George & Weedon Grossmith
In the evening, to my surprise, he called with a very nice letter from Mr. Finsworth, saying if we (including Carrie) would dine with them tomorrow (Sunday), at two o'clock, he would be delighted. Carrie did not like to go; but Teddy Finsworth pressed us so much we consented. Carrie sent Sarah round to the butcher's and countermanded our half-leg of mutton, which we had ordered for tomorrow.
April 28, Sunday
Mr. Paul Finsworth seemed quite a distinguished-looking elderly gentleman, and was most gallant to Carrie. There were a great many water-colours hanging on the walls, mostly different views of India, which were very bright. Mr. Finsworth said they were painted by "Simpz," and added that he was no judge of pictures himself but had been informed on good authority that they were worth some hundreds of pounds, although he had only paid a few shillings apiece for them, frames included, at a sale in the neighbourhood.
There was also a large picture in a very handsome frame, done in coloured crayons. It looked like a religious subject. I was very much struck with the lace collar, it looked so real, but I unfortunately made the remark that there was something about the expression of the face that was not quite pleasing. It looked pinched. Mr. Finsworth sorrowfully replied: "Yes, the face was done after death — my wife's sister."
I felt terribly awkward and bowed apologetically, and in a whisper said I hoped I had not hurt his feelings. We both stood looking at the picture for a few minutes in silence, when Mr. Finsworth took out a handkerchief and said: "She was sitting in our garden last summer," and blew his nose violently. He seemed quite affected, so I turned to look at something else and stood in front of a portrait of a jolly-looking middle-aged gentleman, with a red face and straw hat. I said to Mr. Finsworth: "Who is this jovial-looking gentleman? Life doesn't seem to trouble him much." Mr. Finsworth said: "No, it doesn't. He is dead too — my brother."
I was absolutely horrified at my own awkwardness. Fortunately at this moment Carrie entered with Mrs. Finsworth, who had taken her upstairs to take off her bonnet and brush her skirt. Teddy said: "Short is late," but at that moment the gentleman referred to arrived, and I was introduced to him by Teddy, who said: "Do you know Mr. Short?" I replied, smiling, that I had not that pleasure, but I hoped it would not be long before I knew Mr. Short. He evidently did not see my little joke, although I repeated it twice with a little laugh. I suddenly remembered it was Sunday, and Mr. Short was perhaps very particular. In this I was mistaken, for he was not at all particular in several of his remarks after dinner. In fact I was so ashamed of one of his observations that I took the opportunity to say to Mrs. Finsworth that I feared she found Mr. Short occasionally a little embarrassing. To my surprise she said: "Oh! he is privileged you know." I did not know as a matter of fact, and so I bowed apologetically. I fail to see why Mr. Short should be privileged.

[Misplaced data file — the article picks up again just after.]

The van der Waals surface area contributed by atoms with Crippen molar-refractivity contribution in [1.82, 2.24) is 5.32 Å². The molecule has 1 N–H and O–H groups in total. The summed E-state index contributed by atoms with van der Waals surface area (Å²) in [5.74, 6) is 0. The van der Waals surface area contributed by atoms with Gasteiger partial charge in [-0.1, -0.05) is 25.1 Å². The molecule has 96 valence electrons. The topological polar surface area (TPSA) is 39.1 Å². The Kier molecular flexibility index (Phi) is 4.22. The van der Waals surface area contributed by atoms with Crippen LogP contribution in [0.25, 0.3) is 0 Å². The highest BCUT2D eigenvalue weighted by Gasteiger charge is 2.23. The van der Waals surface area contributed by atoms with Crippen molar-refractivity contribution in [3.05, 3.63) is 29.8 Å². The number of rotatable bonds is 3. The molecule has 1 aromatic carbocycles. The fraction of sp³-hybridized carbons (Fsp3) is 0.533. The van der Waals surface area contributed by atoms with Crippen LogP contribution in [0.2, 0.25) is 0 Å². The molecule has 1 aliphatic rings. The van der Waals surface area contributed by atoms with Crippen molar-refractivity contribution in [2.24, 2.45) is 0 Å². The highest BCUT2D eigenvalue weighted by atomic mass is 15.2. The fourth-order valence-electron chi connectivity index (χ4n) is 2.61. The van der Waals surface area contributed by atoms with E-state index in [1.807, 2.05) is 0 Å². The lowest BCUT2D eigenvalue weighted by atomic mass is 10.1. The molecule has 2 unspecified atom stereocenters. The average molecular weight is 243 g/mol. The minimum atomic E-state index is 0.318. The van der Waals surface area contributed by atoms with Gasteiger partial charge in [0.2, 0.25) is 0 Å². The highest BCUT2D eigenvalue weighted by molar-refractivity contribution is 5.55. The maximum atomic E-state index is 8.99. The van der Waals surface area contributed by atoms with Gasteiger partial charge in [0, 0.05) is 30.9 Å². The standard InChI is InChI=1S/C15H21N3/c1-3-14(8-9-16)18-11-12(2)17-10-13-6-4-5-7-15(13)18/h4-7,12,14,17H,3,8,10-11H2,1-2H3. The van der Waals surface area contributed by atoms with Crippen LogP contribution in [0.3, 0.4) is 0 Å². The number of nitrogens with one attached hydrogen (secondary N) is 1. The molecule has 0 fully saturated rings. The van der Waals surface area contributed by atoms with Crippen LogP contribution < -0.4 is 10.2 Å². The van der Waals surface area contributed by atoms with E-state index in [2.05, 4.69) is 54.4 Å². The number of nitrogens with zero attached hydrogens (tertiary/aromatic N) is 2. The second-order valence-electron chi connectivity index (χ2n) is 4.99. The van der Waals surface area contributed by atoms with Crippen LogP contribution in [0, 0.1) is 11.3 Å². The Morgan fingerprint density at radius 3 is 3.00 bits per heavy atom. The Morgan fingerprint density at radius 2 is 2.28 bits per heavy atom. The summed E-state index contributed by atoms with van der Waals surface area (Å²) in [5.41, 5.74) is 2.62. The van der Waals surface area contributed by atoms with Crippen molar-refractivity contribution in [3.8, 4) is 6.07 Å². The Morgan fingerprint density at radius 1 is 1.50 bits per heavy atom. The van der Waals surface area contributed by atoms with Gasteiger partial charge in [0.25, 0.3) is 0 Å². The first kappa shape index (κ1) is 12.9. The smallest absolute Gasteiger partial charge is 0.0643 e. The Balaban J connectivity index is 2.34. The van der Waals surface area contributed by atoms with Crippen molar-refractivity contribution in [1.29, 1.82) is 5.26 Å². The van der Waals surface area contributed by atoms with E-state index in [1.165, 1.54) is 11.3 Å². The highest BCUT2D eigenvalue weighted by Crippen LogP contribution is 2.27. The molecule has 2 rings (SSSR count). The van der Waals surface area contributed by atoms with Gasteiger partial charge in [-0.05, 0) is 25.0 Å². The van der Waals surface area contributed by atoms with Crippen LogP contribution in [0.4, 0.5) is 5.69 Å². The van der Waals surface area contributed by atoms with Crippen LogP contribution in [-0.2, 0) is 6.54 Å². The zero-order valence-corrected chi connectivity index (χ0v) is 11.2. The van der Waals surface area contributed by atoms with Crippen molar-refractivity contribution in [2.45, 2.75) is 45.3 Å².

Another thing that annoyed me at dinner was that the collie dog, which jumped up at Carrie, was allowed to remain under the dining-room table. It kept growling and snapping at my boots every time I moved my foot. Feeling nervous rather, I spoke to Mrs. Finsworth about the animal, and she remarked: "It is only his play." She jumped up and let in a frightfully ugly-looking spaniel called Bibbs, which had been scratching at the door. This dog also seemed to take a fancy to my boots, and I discovered afterwards that it had licked off every bit of blacking from them. I was positively ashamed of being seen in them. Mrs. Finsworth, who, I must say, is not much of a Job's comforter, said: "Oh! we are used to Bibbs doing that to our visitors."
Mr. Finsworth had up some fine port, although I question whether it is a good thing to take on the top of beer. It made me feel a little sleepy, while it had the effect of inducing Mr. Short to become "privileged" to rather an alarming extent. It being cold even for April, there was a fire in the drawing-room; we sat round in easy-chairs, and Teddy and I waxed rather eloquent over the old school days, which had the effect of sending all the others to sleep. I was delighted, as far as Mr. Short was concerned, that it did have that effect on him.
We stayed till four, and the walk home was remarkable only for the fact that several fools giggled at the unpolished state of my boots. Polished them myself when I got home. Went to church in the evening, and could scarcely keep awake. I will not take port on the top of beer again.
Gowing and Cummings had dropped in during the evening, and I suddenly remembered an extraordinary dream I had a few nights ago, and I thought I would tell them about it. I dreamt I saw some huge blocks of ice in a shop with a bright glare behind them. I walked into the shop and the heat was overpowering. I found that the blocks of ice were on fire. The whole thing was so real and yet so supernatural I woke up in a cold perspiration. Lupin in a most contemptuous manner, said: "What utter rot."
Before I could reply, Gowing said there was nothing so completely uninteresting as other people's dreams.
I appealed to Cummings, but he said he was bound to agree with the others and my dream was especially nonsensical. I said: "It seemed so real to me." Gowing replied: "Yes, to you perhaps, but not to us." Whereupon they all roared.
Carrie, who had hitherto been quiet, said: "He tells me his stupid dreams every morning nearly." I replied: "Very well, dear, I promise you I will never tell you or anybody else another dream of mine the longest day I live." Lupin said: "Hear! hear!" and helped himself to another glass of beer. The subject was fortunately changed, and Cummings read a most interesting article on the superiority of the bicycle to the horse.
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